Cryptocurrency firm Circle to float in US in $4.5bn merger deal

Circle, the company behind digital currency USD Coin, is to float in the US in a $4.5bn (£3.27bn) merger deal with a company chaired by former Barclays chief executive Bob Diamond.

© Provided by The Guardian Photograph: Stefan Wermuth/REUTERS

It will merge with Concord Acquisition Corp, which is chaired by Diamond, with the combined business to be taken over by a newly formed Irish holding company that will then list on the New York Stock Exchange.

The deal with Concord – a special purpose acquisition vehicle (Spac), also known as a “blank cheque” shell company that raises money first and seeks businesses to buy later – gives Circle an enterprise value of $4.5bn.

Circle runs USD Coin, a so-called stablecoin pegged to the US dollar used for digital transactions, and has backed $785bn in deals recorded on its blockchain.

“Circle is the true pioneer of trusted digital currencies, an increasingly critical part of the global financial system,” said Diamond, who will join the board of the new company, which will trade under the ticker CRCL.

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Circle, which launched in the UK with the backing of Diamond’s former employer Barclays in 2016, is the latest firm in the world of cryptocurrencies to seek to float on the stock market.

In April, Coinbase, the US’s largest cryptocurrency exchange, floated on the Nasdaq stock exchange. Bakkt, a platform majority owned by Intercontinental Exchange, is also planning to list after a deal with Victory Park Capital.

The number of UK adults who hold cryptocurrencies such as bitcoin has risen to 2.3 million, despite warnings from the Financial Conduct Authority and Andrew Bailey, the governor of the Bank of England, that people should be prepared to potentially lose all their money.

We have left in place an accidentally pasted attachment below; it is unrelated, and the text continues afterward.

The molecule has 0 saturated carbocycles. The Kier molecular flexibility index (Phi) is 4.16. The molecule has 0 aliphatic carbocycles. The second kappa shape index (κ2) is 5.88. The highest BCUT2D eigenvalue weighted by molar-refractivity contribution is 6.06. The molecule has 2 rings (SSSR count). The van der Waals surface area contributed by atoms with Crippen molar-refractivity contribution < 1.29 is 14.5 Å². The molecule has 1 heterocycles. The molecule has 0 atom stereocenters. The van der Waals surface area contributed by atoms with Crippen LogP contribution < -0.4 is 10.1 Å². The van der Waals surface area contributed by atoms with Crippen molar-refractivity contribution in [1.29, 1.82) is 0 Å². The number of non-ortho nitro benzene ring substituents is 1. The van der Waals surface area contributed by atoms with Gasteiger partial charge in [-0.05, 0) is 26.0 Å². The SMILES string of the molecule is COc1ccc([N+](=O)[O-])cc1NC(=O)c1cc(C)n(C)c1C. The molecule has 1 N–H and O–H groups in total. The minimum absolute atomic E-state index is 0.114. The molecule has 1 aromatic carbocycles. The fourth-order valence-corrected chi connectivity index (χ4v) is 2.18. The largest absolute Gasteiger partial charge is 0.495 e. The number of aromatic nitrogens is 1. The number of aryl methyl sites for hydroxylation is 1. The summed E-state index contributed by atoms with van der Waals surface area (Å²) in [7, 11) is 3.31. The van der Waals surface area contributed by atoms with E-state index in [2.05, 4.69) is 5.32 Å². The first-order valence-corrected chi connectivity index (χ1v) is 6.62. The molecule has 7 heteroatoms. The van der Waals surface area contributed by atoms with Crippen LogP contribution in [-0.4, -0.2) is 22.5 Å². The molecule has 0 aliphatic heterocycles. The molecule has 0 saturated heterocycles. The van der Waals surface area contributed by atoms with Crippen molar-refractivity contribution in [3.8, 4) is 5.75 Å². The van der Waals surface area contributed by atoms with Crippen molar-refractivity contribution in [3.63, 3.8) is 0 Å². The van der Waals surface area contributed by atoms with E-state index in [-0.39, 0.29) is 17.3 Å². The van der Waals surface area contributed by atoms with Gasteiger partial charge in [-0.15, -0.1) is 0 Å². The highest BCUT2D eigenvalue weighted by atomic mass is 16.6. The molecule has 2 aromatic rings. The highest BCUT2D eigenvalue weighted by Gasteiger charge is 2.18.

Circle co-founder Jeremy Allaire, who previously launched online video platform Brightcove, promised that the move to go public is a “critical step in providing greater transparency”.

“As part of our transformation from private to public company, that also creates an opportunity for Circle to also provide significantly more transparency about the business we are building … and about the reserves that back USDC [USD Coin],” he said on Twitter. “Circle intends to become the most public and transparent operator of full-reserve stablecoins in the market today.”

Earlier this year a federal court in Massachusetts authorised the US Internal Revenue Service to serve summons to Circle, seeking information about US taxpayers who conducted transactions of at least $20,000 in cryptocurrency during 2016 to 2020. Circle has not been accused of any wrongdoing.

Under the terms of Circle’s flotation, institutional investors Marshall Wace, Fidelity, Daniel Loeb’s Third Point and Ark Investment Management have committed $415m of capital, while Diamond’s Concord will inject $276m, mostly from its own flotation in December.

© Photograph: Stefan Wermuth/REUTERS Circle launched in the UK with the backing of Bob Diamond’s former employer Barclays in 2016.